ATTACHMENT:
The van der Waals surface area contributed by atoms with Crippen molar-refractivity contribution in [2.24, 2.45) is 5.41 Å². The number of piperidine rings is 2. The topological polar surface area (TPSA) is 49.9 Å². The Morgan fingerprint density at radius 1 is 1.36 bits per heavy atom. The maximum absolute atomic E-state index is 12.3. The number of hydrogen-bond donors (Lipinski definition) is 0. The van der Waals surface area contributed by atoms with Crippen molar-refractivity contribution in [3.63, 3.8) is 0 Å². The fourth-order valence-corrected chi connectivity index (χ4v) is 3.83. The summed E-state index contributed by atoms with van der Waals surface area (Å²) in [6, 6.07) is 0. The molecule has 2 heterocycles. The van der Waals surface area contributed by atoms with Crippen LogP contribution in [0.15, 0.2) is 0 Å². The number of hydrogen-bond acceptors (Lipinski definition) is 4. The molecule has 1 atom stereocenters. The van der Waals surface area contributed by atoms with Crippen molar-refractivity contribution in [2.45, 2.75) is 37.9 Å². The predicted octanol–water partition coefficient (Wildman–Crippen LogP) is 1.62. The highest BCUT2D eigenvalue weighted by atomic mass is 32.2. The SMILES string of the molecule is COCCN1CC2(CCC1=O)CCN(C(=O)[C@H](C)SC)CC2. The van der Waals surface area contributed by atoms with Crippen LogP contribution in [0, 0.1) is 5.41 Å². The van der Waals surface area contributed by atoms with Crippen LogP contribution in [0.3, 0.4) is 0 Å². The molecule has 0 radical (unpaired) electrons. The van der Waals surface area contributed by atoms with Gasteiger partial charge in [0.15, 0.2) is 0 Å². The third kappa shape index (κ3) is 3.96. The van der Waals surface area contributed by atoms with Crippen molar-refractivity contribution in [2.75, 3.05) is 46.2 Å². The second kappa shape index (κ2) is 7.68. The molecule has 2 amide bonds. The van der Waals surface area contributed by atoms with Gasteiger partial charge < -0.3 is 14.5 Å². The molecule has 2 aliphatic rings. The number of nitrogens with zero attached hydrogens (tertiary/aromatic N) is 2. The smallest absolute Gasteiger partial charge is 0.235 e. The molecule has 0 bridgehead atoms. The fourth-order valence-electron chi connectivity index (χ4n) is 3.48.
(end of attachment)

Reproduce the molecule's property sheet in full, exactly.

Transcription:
The van der Waals surface area contributed by atoms with Crippen molar-refractivity contribution in [2.24, 2.45) is 5.41 Å². The number of piperidine rings is 2. The topological polar surface area (TPSA) is 49.9 Å². The Morgan fingerprint density at radius 1 is 1.36 bits per heavy atom. The maximum absolute atomic E-state index is 12.3. The number of hydrogen-bond donors (Lipinski definition) is 0. The van der Waals surface area contributed by atoms with Crippen molar-refractivity contribution in [3.63, 3.8) is 0 Å². The fourth-order valence-corrected chi connectivity index (χ4v) is 3.83. The summed E-state index contributed by atoms with van der Waals surface area (Å²) in [6, 6.07) is 0. The molecule has 2 heterocycles. The van der Waals surface area contributed by atoms with Crippen LogP contribution in [0.15, 0.2) is 0 Å². The number of hydrogen-bond acceptors (Lipinski definition) is 4. The molecule has 1 atom stereocenters. The van der Waals surface area contributed by atoms with Crippen molar-refractivity contribution in [2.45, 2.75) is 37.9 Å². The predicted octanol–water partition coefficient (Wildman–Crippen LogP) is 1.62. The highest BCUT2D eigenvalue weighted by atomic mass is 32.2. The SMILES string of the molecule is COCCN1CC2(CCC1=O)CCN(C(=O)[C@H](C)SC)CC2. The van der Waals surface area contributed by atoms with Crippen LogP contribution in [0, 0.1) is 5.41 Å². The van der Waals surface area contributed by atoms with Crippen LogP contribution in [0.3, 0.4) is 0 Å². The molecule has 0 radical (unpaired) electrons. The van der Waals surface area contributed by atoms with Gasteiger partial charge in [0.15, 0.2) is 0 Å². The third kappa shape index (κ3) is 3.96. The van der Waals surface area contributed by atoms with Crippen molar-refractivity contribution in [2.75, 3.05) is 46.2 Å². The second kappa shape index (κ2) is 7.68. The molecule has 2 amide bonds. The van der Waals surface area contributed by atoms with Gasteiger partial charge < -0.3 is 14.5 Å². The molecule has 2 aliphatic rings. The number of nitrogens with zero attached hydrogens (tertiary/aromatic N) is 2. The smallest absolute Gasteiger partial charge is 0.235 e. The molecule has 0 bridgehead atoms. The fourth-order valence-electron chi connectivity index (χ4n) is 3.48.